Satisfying stars a worthy priority for Sixers in free agency originally appeared on NBC Sports Philadelphia
The playoffs are always in mind for the Sixers.
How could they not be? The team has zero second-round series wins since 2001. Back-to-back MVP runner-up Joel Embiid is 28 years old and painfully familiar with how much postseason runs ride on injury luck. James Harden, a clear choice for the NBA’s 75th anniversary team, last played in the NBA Finals a decade ago as a 22-year-old sixth man.
Still, every team must check off training camp, the preseason, 82 regular-season contests and many thousands of travel miles before the playoffs arrive. That also matters in looking at the Sixers’ action on the first official night of free agency.
Let’s start with P.J. Tucker, who’s expected to finalize a three-year, $33.2 million deal. All of the on-court tools are pertinent — that “can guard one through five” isn’t a ludicrous descriptor, that he’s a solid release valve and passer when needed offensively, that his effort is exceptional in May and June.
But one of Tucker’s most attractive qualities for the Sixers is basic: Harden and Embiid want to share a court with him. Of course, Harden won plenty of games next to Tucker on Sixers president of basketball operations Daryl Morey’s Rockets teams. Embiid essentially called “toughness and “Tucker” equivalent after the veteran forward’s Heat eliminated the Sixers.
Constant positivity and pulsating motivation are unrealistic ideals over an entire NBA season. Preventing aimlessness, listlessness and roster construction-based frustration from seeping into the playoffs is a good general aim for any team, though. Tucker should help there. Sustained health is not a sure thing for a hustling 37-year-old, but Tucker’s history with Harden and Embiid makes the risk much easier to understand.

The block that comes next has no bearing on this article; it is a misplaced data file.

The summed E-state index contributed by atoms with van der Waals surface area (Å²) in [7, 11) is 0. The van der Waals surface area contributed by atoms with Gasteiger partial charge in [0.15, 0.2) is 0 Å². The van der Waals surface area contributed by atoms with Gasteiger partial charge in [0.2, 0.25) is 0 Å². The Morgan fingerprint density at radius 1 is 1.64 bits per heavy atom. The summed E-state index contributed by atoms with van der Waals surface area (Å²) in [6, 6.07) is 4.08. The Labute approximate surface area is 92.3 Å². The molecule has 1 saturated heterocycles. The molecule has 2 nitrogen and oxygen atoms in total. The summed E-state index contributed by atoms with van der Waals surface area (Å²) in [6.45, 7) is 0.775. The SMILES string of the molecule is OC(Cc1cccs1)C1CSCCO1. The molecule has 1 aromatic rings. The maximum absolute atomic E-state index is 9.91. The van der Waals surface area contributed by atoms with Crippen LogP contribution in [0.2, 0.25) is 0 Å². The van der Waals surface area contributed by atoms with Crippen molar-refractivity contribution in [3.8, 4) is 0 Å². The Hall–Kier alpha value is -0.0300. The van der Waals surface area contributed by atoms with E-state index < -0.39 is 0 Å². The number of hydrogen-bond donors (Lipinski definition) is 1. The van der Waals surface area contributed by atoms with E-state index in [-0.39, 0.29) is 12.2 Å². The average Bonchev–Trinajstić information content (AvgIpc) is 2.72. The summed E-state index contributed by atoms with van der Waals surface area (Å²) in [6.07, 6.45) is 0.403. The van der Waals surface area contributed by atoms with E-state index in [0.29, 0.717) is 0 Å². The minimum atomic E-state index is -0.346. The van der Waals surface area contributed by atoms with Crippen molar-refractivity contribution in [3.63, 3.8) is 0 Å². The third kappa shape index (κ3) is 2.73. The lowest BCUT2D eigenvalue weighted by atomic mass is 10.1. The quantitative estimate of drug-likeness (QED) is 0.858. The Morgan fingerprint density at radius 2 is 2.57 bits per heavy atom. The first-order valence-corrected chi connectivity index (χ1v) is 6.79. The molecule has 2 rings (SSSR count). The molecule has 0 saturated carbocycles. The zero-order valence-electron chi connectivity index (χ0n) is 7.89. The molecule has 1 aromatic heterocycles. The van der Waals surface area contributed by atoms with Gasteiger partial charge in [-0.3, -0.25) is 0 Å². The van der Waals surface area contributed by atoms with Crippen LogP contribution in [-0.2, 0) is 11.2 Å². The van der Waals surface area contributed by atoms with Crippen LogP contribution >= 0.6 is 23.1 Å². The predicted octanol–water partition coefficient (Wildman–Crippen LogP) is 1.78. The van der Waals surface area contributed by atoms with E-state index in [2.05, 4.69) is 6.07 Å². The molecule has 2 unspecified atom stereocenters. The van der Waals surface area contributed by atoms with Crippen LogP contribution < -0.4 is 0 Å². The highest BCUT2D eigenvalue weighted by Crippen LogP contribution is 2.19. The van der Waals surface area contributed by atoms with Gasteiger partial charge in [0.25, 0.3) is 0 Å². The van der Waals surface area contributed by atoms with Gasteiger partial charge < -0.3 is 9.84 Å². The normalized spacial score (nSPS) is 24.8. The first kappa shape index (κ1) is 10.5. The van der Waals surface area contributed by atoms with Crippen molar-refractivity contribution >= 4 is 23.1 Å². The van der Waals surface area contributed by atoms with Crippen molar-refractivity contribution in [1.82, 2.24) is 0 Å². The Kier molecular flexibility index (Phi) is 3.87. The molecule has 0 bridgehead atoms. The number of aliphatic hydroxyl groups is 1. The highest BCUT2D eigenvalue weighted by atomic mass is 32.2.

What about Danuel House Jr., who’s set to rejoin Harden and Morey on a two-year, $8.5 million contract?
The sunny summation of House’s career is that he’s demonstrated he can lace ‘em up and figure it out just about anywhere. At 29 years old, he’s gotten playing time with two college programs, the D League’s Delaware 87ers, the G League’s Northern Arizona Suns and Rio Grande Valley Vipers, and the NBA’s Wizards, Suns, Rockets, Knicks and Jazz. House does indeed seem like he would be absolutely fine with no knowledge before tip-off of his teammates or the playbook. He plays hard, wants to bother opponents defensively, likes to sprint out in the open floor, and doesn’t mind putting up catch-and-shoot three-pointers, attacking closeouts or just hanging out behind the arc as a star ball handler operates.
A less generous note on House: His longest stretch of sustained NBA success outside of Houston is 31 total games last year for Utah. None of House, Matisse Thybulle or Furkan Korkmaz are the epitome of reliability on the wing.
However, there’s sound basketball logic behind both moves. The Sixers desired two-way players, greater depth, stiffer perimeter defense and better athleticism. They wanted to build a team that isn’t enjoyable to play against. De’Anthony Melton, Tucker and House match that image in skill set and attitude.
How Embiid and Harden feel about all of it a big part of the picture, too. By declining his $47.4 million player option, Harden enabled the Sixers to use the non-taxpayer mid-level exception for Tucker and the bi-annual exception for House. He’ll meet with the Sixers to negotiate his new deal this weekend, ESPN’s Adrian Wojnarowski reported.
In 2020, Embiid said he told the Sixers’ front office that the team needed more shooting. Morey was evidently listening, picking up Danny Green and Seth Curry in draft-night trades.
“I think the best teams are having constant dialogue with their players,” Morey said at his end-of-season press conference this year. “I think (head coach Doc Rivers) does a great job with that. I think Joel has a very, I’d say appropriate amount of … he has questions. He wants to understand the plan, because then he wants to go execute it. And he has a lot of faith in what’s happening.
“Again, I think it’s much easier to execute a plan as a player when you feel like you’re having that dialogue. And that’s how it’s been.”
Whatever that dialogue has looked like behind the scenes, it led Morey back to old friends. And maybe they’ll help the pre-playoffs slog be more pleasant for his stars this time around.